Social sharing has changed dramatically in the past decade and it’s not uncommon for ordinary people to be sharing the things they consume daily. The common denominators for the majority of sharing activity are the Facebook platform, Twitter, blogs and email. Mark Zuckerberg first predicted that social sharing functions exponentially at the 2008 Web 2.0 Summit:
“I would expect that next year, people will share twice as much information as they share this year, and next year, they will be sharing twice as much as they did the year before,” he said.
Some computer veterans claim the optimistic prediction was on the basis Gordon Moore’s, Intel Co-founder, prediction that the number of chips on a transistor doubles every two years. Moore was right, and in the three years since Zuckerberg’s prediction, Zuckerberg’s been spot on according to Facebook data.
Zuckerberg’s law is represented in the following equation: Y = C *2^X — Where X is time, Y is what you will be sharing and C is a constant.
The equation may become inaccurate as you move 10-20 years in the future, but the function is a better reflection of behavioral shifts and pain points associated with non-stop sharing. Just about everyone in my life is sharing and consuming more data than ever, especially when I think about life before smart-phones in 2007. I often find myself asking questions about the social sharing growth curve:
How are we going to make sense of the profound increase in data pinging our way? Will the services we use to create and share more data be the best services for showing us what we want to see? How can we make better connections between the similar items we’re sharing? How can we better understand this problem if we’ve never had access to so much data about ourselves and other people? Where’s the line distinguishing the artistic element of each item and the technological aspect enabling us to share, or are they intertwined?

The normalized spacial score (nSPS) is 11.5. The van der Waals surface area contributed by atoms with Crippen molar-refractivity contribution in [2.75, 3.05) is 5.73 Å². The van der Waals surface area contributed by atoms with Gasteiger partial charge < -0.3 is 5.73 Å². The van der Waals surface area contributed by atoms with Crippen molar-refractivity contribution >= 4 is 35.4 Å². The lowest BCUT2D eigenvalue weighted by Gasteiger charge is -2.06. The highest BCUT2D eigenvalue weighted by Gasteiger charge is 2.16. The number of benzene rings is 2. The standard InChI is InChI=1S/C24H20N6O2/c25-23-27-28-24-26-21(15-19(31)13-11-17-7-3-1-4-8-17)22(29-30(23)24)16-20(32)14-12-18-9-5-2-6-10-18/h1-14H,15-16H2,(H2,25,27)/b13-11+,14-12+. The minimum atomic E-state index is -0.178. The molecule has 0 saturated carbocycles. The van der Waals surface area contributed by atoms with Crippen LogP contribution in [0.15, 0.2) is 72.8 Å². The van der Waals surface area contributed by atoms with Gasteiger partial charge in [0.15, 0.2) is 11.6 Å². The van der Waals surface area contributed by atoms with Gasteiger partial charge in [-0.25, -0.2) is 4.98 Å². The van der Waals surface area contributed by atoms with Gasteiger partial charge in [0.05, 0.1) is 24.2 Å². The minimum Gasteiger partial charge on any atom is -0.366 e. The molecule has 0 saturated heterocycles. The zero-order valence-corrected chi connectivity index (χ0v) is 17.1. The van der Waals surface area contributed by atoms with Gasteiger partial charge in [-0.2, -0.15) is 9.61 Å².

The dramatic shift towards exponential sharing boils down to the difference between two functions: manual and automatic. Generally speaking, sharing has required a manual user-input in the form of sending an email, text message, wall post, tweet, among various others. Web services will begin to push automated sharing and the inputs will be controlled by any of our behavior connected to technology. To give you an example, ten years ago a person might have traveled to New York City and emailed their friends to let them know of their time in the area. Today we have location based technology on your smart-phone that will automatically share your new location.
Technology is most useful as a mechanization of a repetitive process. What technology will be in place to filter an exponential increase in automated sharing? Or will manual curation remain the best way to navigate exponential sharing? There will be opportunities to see the results from both approaches. The most effective solution for sifting through exponentially increasing shared content will combine elements of both automation and curation.
More reading on this topic: